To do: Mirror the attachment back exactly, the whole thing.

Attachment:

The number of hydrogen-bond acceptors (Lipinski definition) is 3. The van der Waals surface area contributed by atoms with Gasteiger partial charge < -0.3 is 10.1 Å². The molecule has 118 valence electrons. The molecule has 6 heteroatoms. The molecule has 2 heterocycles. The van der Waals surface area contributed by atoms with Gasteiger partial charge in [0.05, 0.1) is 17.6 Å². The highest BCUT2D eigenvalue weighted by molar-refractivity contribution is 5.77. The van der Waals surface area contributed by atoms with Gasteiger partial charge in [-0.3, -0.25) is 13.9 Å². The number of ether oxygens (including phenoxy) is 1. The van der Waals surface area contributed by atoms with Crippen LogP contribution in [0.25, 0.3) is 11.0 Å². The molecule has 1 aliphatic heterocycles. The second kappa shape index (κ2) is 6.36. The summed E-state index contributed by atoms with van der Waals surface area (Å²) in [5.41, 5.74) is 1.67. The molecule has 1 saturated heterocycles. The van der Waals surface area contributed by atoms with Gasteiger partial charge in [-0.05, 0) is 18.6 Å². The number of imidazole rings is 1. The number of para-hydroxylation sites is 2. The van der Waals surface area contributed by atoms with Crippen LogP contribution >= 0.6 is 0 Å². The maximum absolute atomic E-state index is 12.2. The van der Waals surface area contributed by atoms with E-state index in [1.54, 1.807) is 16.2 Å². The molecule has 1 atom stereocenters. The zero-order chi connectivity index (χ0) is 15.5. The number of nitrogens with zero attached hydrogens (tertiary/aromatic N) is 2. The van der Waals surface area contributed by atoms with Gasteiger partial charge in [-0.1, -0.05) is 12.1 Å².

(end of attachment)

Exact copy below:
The number of hydrogen-bond acceptors (Lipinski definition) is 3. The van der Waals surface area contributed by atoms with Gasteiger partial charge < -0.3 is 10.1 Å². The molecule has 118 valence electrons. The molecule has 6 heteroatoms. The molecule has 2 heterocycles. The van der Waals surface area contributed by atoms with Gasteiger partial charge in [0.05, 0.1) is 17.6 Å². The highest BCUT2D eigenvalue weighted by molar-refractivity contribution is 5.77. The van der Waals surface area contributed by atoms with Gasteiger partial charge in [-0.3, -0.25) is 13.9 Å². The number of ether oxygens (including phenoxy) is 1. The van der Waals surface area contributed by atoms with Crippen LogP contribution in [0.25, 0.3) is 11.0 Å². The molecule has 1 aliphatic heterocycles. The second kappa shape index (κ2) is 6.36. The summed E-state index contributed by atoms with van der Waals surface area (Å²) in [5.41, 5.74) is 1.67. The molecule has 1 saturated heterocycles. The van der Waals surface area contributed by atoms with Gasteiger partial charge in [-0.05, 0) is 18.6 Å². The number of imidazole rings is 1. The number of para-hydroxylation sites is 2. The van der Waals surface area contributed by atoms with Crippen LogP contribution >= 0.6 is 0 Å². The maximum absolute atomic E-state index is 12.2. The van der Waals surface area contributed by atoms with E-state index in [1.54, 1.807) is 16.2 Å². The molecule has 1 atom stereocenters. The zero-order chi connectivity index (χ0) is 15.5. The number of nitrogens with zero attached hydrogens (tertiary/aromatic N) is 2. The van der Waals surface area contributed by atoms with Gasteiger partial charge in [-0.1, -0.05) is 12.1 Å².